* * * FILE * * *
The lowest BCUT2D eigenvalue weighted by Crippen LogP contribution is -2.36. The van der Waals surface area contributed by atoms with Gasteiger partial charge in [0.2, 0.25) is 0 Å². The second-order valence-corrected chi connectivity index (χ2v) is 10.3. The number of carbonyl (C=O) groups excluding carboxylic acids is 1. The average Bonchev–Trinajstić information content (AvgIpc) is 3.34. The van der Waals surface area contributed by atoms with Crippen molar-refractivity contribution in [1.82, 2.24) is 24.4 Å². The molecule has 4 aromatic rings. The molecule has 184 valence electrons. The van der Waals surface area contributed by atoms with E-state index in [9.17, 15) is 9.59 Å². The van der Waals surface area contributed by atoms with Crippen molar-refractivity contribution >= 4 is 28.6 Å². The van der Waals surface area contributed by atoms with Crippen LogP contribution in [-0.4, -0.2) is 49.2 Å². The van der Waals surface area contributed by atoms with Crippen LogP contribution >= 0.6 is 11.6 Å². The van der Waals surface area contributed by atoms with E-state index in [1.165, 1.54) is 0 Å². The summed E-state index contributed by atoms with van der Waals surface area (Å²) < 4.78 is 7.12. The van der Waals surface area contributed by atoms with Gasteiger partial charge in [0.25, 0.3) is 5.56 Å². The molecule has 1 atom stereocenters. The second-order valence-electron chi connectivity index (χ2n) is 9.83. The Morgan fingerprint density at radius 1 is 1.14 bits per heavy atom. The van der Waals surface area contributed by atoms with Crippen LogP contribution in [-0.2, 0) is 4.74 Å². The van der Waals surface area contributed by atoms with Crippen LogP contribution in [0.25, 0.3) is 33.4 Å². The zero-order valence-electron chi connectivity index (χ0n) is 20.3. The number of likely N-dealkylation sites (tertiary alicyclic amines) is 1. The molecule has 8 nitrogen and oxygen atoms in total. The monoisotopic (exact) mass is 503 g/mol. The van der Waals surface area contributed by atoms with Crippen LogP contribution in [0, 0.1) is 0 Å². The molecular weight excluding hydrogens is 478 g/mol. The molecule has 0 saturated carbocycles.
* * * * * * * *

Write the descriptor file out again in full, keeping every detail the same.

The lowest BCUT2D eigenvalue weighted by Crippen LogP contribution is -2.36. The van der Waals surface area contributed by atoms with Gasteiger partial charge in [0.2, 0.25) is 0 Å². The second-order valence-corrected chi connectivity index (χ2v) is 10.3. The number of carbonyl (C=O) groups excluding carboxylic acids is 1. The average Bonchev–Trinajstić information content (AvgIpc) is 3.34. The van der Waals surface area contributed by atoms with Crippen molar-refractivity contribution in [1.82, 2.24) is 24.4 Å². The molecule has 4 aromatic rings. The molecule has 184 valence electrons. The van der Waals surface area contributed by atoms with E-state index in [9.17, 15) is 9.59 Å². The van der Waals surface area contributed by atoms with Crippen molar-refractivity contribution >= 4 is 28.6 Å². The van der Waals surface area contributed by atoms with Crippen LogP contribution in [-0.4, -0.2) is 49.2 Å². The van der Waals surface area contributed by atoms with Crippen LogP contribution >= 0.6 is 11.6 Å². The van der Waals surface area contributed by atoms with E-state index in [1.165, 1.54) is 0 Å². The summed E-state index contributed by atoms with van der Waals surface area (Å²) < 4.78 is 7.12. The van der Waals surface area contributed by atoms with Gasteiger partial charge in [0.25, 0.3) is 5.56 Å². The molecule has 1 atom stereocenters. The second-order valence-electron chi connectivity index (χ2n) is 9.83. The Morgan fingerprint density at radius 1 is 1.14 bits per heavy atom. The van der Waals surface area contributed by atoms with Crippen LogP contribution in [-0.2, 0) is 4.74 Å². The van der Waals surface area contributed by atoms with Crippen LogP contribution in [0.25, 0.3) is 33.4 Å². The zero-order valence-electron chi connectivity index (χ0n) is 20.3. The number of likely N-dealkylation sites (tertiary alicyclic amines) is 1. The molecule has 8 nitrogen and oxygen atoms in total. The monoisotopic (exact) mass is 503 g/mol. The van der Waals surface area contributed by atoms with Crippen LogP contribution in [0, 0.1) is 0 Å². The molecular weight excluding hydrogens is 478 g/mol. The molecule has 0 saturated carbocycles.